This unrefined medium-brown sugar is named for the Demerera region of Guyana, South America, where it originated. Sugarcane juice is boiled until the water evaporates, leaving behind sugar crystals that contain molasses, which are then spun in a centrifuge to remove more moisture.
This is an unrefined, very dark brown sugar with a strong molasses flavor. Sugarcane juice is heated, pan-evaporated and then pounded into the final product. Muscovado brown sugar retains all the natural minerals of sugarcane.
A light colored, crystalline brown sugar, turbinado is made from sugarcane juice that has been heat-evaporated then crystallized. Excess moisture and molasses are removed by spinning the crystals in a centrifuge, resulting in a sugar that is more honey-like than Demerara.
Apart from their sweet taste, brown sugar is a good source of nutrients, vitamins and minerals. Consuming 145 gram of brown sugar offers 142.23 g of Carbohydrate, 1.03 mg of Iron, 120 mg of Calcium, 0.068 mg of Copper, 0.059 mg of Vitamin B6, 193 mg of Potassium, 0.093 mg of Manganese, 0.191 mg of Vitamin B5, 13 mg of Magnesium, 1.7 µg of Selenium, 41 mg of Sodium, 0.16 mg of Vitamin B3 and 6 mg of Phosphorus.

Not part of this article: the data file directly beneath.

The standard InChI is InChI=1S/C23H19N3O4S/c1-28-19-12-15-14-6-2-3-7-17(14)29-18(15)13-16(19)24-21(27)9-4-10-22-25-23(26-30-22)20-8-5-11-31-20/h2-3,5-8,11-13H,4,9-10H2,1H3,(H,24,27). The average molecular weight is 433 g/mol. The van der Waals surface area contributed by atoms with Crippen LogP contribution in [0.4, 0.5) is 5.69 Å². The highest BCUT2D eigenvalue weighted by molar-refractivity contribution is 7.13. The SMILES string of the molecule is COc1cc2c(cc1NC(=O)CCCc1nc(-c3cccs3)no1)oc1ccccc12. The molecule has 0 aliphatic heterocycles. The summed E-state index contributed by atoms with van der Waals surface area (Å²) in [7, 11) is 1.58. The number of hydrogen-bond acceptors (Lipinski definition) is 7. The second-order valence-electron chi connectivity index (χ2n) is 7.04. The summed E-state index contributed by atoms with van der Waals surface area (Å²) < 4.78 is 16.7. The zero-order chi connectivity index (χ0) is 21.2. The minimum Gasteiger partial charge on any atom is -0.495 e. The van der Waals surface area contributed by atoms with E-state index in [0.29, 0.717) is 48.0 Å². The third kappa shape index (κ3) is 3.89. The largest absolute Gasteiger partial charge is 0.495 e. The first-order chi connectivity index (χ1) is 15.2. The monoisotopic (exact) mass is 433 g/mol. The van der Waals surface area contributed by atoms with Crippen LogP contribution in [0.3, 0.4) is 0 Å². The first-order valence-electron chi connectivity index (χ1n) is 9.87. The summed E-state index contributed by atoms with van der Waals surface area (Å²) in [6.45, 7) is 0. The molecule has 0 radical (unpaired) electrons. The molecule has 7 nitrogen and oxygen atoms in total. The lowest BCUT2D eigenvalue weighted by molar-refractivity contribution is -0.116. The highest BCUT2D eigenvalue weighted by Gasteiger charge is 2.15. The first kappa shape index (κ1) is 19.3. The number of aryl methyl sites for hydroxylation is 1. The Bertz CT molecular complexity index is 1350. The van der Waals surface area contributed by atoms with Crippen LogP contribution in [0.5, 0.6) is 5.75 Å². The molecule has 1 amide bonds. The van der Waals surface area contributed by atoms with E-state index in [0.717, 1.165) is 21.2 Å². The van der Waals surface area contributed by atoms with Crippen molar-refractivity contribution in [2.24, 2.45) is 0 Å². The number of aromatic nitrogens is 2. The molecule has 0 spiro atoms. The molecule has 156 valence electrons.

Health benefits of Brown Sugar
Sugar comes in two forms, known as brown sugar and white sugar. Brown sugar is prepared from the juice of sugarcane. Brown sugar is very popular around the world because of its health benefits. The small amount of molasses present in brown sugar provides the sugar its flavor and color. Below you will find the top health benefits of brown sugar
1. Completely Free of Chemicals
Unlike white sugar, brown sugar is totally free of chemicals because its manufacturing does not need the molasses which are essential in the manufacturing of white sugar. Brown sugar is prepared from the juice of sugarcane and it contains only a small amount of molasses, which offers the brown sugar its color and flavor.
2. Has Important Minerals For The Body